A corrosion inhibitor mixture consisting of di-ammonium phosphate and sodium ferrocyanide is dry-mixed with the above composition. The inhibitor mixture is composed of:
______________________________________Component Weight (lbs.)______________________________________Di-ammonium phosphate 50Sodium ferrocyanide 5______________________________________
The ammonium sulfate fire-retardant composition containing the corrosion inhibitor mixture is mixed with 392 gallons of water to form a final mixed fire-retardant slurry composition suitable for aerial application which exhibits corrosivity to brass, aluminum and mild steel of less than 1 mil per year as determined by the procedure described in the above-identified corrosion specification.
The weight percentage of the sodium ferrocyanide and ammonium phosphate components of the fire-retardant composition of Example 1 are varied to demonstrate the effect on the uniform corrosion rate of the final mixed composition to aluminum, mild steel and brass, as follows:
Table A______________________________________Effect of Varying Concentration of Inhibitor SystemComponents on Corrosivity of Mixed Slurry CompositionCORROSION INHIBITORSYSTEM COMPONENTS UNIFORM CORROSION RATE(% by wt. in mixed slurry) (Mils/yr per Spec. 5100-00301a)K4 Fe(CN)6 (NH4)2 HPO4 Aluminum Mild Steel Brass______________________________________0 1.25 .21 .65 2.75.125 1.25 .17 .96 .12.125 0 .09 9.65 .06.125 .25 .01 1.77 .15.125 .625 .01 1.35 .04.125 1.0 .18 1.45 .06.125 1.25 .20 .65 .12______________________________________
Other cyanide and phosphate compounds were tested as components of the corrosion inhibitor system in place of the components set forth in Example 1. The results are set forth below. Note that use of a phosphate other than an ortho-phosphate does not result in achieving the desired uniform corrosion rate.
Table B__________________________________________________________________________Effect of Varying CN-- and PO4 .tbd. Compoundson Corrosivity of Mixed Slurry Composition UNIFORM CORROSION RATE % in mixed % in mixed (Mils/yr per Spec. 5100-00301a)CN-- Compound slurry PO4 .tbd. Compound slurry Aluminum Mild Steel Brass__________________________________________________________________________K3 [CO(CN)6 ] 0 (NH4)2 HPO4 1.25 0.1 0.7 6.95K3 [CO(CN)6 ] 0.125 (NH4)2 HPO4 1.25 0.1 0.69 nilNA3 Fe(CN)6 0.125 Sodium Tri- 0.125 0.14 3.3 1.2 polyphosphate (NA5 P3 O10)Na3 Fe(CN)6 0.125 Sodium Tri- polyphosphate (Na5 P3 O10) 1.25 1.3 1.83 1.2__________________________________________________________________________
When inhibited with 0.125 wt.% Na2 Cr2 O7 the uniform corrosion rates of the ammonium sulfate composition of Example 1 were:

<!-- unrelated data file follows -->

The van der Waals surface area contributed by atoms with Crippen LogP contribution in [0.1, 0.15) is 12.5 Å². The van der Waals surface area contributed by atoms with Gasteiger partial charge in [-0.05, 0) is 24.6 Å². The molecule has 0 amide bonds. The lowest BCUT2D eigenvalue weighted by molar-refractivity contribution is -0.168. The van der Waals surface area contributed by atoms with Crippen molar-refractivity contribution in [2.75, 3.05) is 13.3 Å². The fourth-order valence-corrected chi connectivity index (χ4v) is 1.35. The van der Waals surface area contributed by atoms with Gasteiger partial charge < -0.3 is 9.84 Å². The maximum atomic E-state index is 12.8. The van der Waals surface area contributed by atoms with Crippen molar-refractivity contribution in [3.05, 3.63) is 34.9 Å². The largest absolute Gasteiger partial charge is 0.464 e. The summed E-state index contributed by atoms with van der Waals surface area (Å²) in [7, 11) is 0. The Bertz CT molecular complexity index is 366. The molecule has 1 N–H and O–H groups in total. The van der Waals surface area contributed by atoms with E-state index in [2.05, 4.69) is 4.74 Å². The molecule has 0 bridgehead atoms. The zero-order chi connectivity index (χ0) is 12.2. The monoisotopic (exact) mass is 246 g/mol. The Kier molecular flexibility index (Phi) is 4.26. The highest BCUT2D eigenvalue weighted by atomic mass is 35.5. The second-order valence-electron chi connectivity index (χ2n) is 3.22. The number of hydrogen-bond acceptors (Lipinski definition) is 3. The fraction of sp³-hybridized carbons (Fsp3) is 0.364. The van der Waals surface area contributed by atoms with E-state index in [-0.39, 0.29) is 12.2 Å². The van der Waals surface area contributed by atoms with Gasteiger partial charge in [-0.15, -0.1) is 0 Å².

______________________________________ Corrosion RateMetal (mpy)______________________________________Aluminum 0.1Mild Steel 4.1Brass 1______________________________________
This example illustrates the improvement in corrosion fatigue characteristics of aluminum which results from contacting the metal with a fire-retardant composition containing the cyanide component of the corrosion inhibitor system of the present invention.
A test specimen of aluminum alloy (2024-T3) measuring 14"×1/2"×1/4" is oriented in the long transverse direction, notched at the center, degreased and inserted through slits cut in the side wall of a polyethylene bottle. The slits are sealed around the test beam with silicone caulking and the bottle is filled with the corrosion inhibited fire-retardant composition of Example 1. The ends of the specimen are then attached to the vice and the crank of a Fatigue Dynamics VSP-150 plate bending machine and the loading is adjusted to 11 Ksi.
The test beam is then stressed at 1000 cycles/min. at 70° F. until the specimen breaks.
With only air in the polyethylene bottle, the test specimen breaks at 525,000 cycles. Duplicate tests with the bottle filled with the inhibited retardant composition of Example 1 (containing 0.125 wt.% sodium ferrocyanide) were conducted and the following data obtained:
______________________________________Test Number Cycles to Failure______________________________________1 811,0002 1,075,500______________________________________
|Cited Patent||Filing date||Publication date||Applicant||Title|
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|U.S. Classification||252/602, 169/45, 252/2, 252/389.1|
|International Classification||C23F11/18, C09K21/04|
|Cooperative Classification||C23F11/18, C09K21/04|
|European Classification||C23F11/18, C09K21/04|
|Oct 12, 1982||AS||Assignment|
Owner name: CHEMONICS INDUSTRIES, INC., 4130 E. WOOD PHOENIX,
Free format text: ASSIGNMENT OF ASSIGNORS INTEREST.;ASSIGNOR:EARLY CALIFORNIA INDUSTRIES, INC. A CORP. OF CA;REEL/FRAME:004055/0547
Effective date: 19820625
|Dec 28, 1989||AS||Assignment|
Owner name: NMB POSTGROEP BANK NV (FORMERLY KNOWN AS NEDERLAND
Free format text: MORTGAGE;ASSIGNOR:CHEMONICS INDUSTRIES, INC.;REEL/FRAME:005203/0035
Effective date: 19891201